If you’re an avid marketing reader, no doubt you will have been inundated with daily blog posts of the goings on at SXSW – the annual tech, music and film festival in Austin, Texas.

Rather than chronicle the daily events, over the coming weeks I’m going to synthesise what I believe are the big trends I witnessed over multiple days of brain-exploding stuff.

Now there have been the cynics that write off Cannes as a festival of ads that will never run, and SXSW as a celebration of things that will never happen, but those people would have most likely hoped that someone would re-tweet those bon mots, which is a verb that didn’t exist 10 years ago.

There’s so much to choose from, so I’ve decided to focus on retail. And the single biggest observation I have for retailers is this: unless some form of digital transformation is on your roadmap now, you will not exist at scale in 10 years time, and here’s why.

If you picture digital and physical retail as two ends of a pendulum swing, the swing to digital has been unmissable. But physical retail has endured because of factors such as immediacy, immersiveness, personal service, and the tactile experience of the product itself.

But I have bad news for retailers with physical or even blended retail assets – your digital-only competitors are solving for the traditional constraints of online, and they are doing it fast.

In terms of immediacy, take eBay’s purchase of Shutl – an online delivery service that can have goods delivered “in minutes, or at a convenient time” with a single click at check-out, or from your favourite store. While the logistics of Australian cities may make this challenging, with youth unemployment at a 12 year high, this kind of service could take off like a, well, rocket.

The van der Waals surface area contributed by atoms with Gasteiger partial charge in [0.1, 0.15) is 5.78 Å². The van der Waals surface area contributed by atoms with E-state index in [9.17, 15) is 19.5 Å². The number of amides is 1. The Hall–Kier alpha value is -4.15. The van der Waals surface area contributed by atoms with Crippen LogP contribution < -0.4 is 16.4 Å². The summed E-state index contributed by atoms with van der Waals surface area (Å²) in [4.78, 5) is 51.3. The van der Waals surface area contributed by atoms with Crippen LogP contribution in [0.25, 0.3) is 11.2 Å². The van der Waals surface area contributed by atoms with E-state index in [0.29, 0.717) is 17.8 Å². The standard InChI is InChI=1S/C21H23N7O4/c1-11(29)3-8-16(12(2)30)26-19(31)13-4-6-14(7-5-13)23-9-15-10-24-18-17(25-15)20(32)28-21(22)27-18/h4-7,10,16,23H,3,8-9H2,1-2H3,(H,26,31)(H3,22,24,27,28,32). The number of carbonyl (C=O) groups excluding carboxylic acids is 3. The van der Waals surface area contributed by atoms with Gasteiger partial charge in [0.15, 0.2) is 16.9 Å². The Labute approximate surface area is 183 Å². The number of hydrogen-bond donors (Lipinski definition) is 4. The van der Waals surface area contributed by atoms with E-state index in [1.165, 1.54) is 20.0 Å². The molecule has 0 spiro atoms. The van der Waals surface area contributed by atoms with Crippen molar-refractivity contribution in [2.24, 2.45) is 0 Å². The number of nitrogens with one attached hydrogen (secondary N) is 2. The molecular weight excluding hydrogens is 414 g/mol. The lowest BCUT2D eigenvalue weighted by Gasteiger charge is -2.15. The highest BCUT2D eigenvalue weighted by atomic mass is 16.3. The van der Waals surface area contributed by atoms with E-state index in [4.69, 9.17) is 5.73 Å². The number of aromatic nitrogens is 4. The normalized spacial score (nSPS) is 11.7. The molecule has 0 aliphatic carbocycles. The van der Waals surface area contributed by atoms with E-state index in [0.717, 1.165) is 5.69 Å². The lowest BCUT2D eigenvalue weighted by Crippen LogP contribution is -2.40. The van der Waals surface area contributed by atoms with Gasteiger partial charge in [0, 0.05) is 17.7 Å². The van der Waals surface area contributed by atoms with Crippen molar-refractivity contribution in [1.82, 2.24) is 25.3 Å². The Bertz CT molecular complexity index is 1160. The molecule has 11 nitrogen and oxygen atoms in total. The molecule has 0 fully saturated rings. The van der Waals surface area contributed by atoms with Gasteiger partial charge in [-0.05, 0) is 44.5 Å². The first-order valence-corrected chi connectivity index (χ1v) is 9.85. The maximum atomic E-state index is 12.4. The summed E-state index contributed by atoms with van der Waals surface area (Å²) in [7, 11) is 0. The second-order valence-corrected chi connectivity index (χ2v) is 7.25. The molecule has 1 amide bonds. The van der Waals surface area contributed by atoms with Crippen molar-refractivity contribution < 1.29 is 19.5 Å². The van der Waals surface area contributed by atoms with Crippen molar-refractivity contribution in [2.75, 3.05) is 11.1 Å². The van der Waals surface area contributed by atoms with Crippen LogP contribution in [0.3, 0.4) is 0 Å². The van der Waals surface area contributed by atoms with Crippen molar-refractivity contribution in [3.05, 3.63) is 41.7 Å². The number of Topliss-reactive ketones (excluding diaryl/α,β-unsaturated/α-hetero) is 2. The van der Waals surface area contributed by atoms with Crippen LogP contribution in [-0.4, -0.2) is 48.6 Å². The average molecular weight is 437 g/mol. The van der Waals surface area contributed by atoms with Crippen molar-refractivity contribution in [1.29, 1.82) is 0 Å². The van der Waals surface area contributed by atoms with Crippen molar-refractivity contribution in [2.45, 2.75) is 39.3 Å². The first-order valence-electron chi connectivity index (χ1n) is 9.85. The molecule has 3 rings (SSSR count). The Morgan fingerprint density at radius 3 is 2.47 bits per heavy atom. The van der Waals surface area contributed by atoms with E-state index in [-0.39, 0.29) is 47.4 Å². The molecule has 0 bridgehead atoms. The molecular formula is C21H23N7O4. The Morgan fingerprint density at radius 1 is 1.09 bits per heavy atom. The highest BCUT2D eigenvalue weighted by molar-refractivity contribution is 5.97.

And in terms of immersiveness, I had the joy of walking on Mars courtesy of Oculus Rift virtual reality glasses at the NASA stand. A colleague of mine got to try out the next generation of this technology and apparently it’s even better. If you want to dismiss VR as fringe, consider there are already companies like Marxentlabs that are aiming to make this technology a plug and play solution.

In terms of personal service, the field of artificial intelligence service avatars has come a long way too. I went to a demo of IPSoft’s “Amelia” that they estimate will not only cut cost, but call times too. In Australia, the degree to which we can offer personal service is heavily constrained by our cost of labour, so the opportunities are obvious.

And as for the tactile experience, consider ThirdLove, a specialist bra manufacturer whose app can size a woman perfectly.

Yes, the technology is fractured and the cases are isolated. But that is changing fast.

The real reason to amp up your digital transformation isn’t to try and swing the pendulum back to the physical. It’s to start capturing the learnings of what works for your brand and your customer. That’s how you’ll prepare for a future where the experiential distinction is non-existent.

This future will be very real within 10 years and it takes times to roll-out a revamped retail experience.

So there really is no time like the present.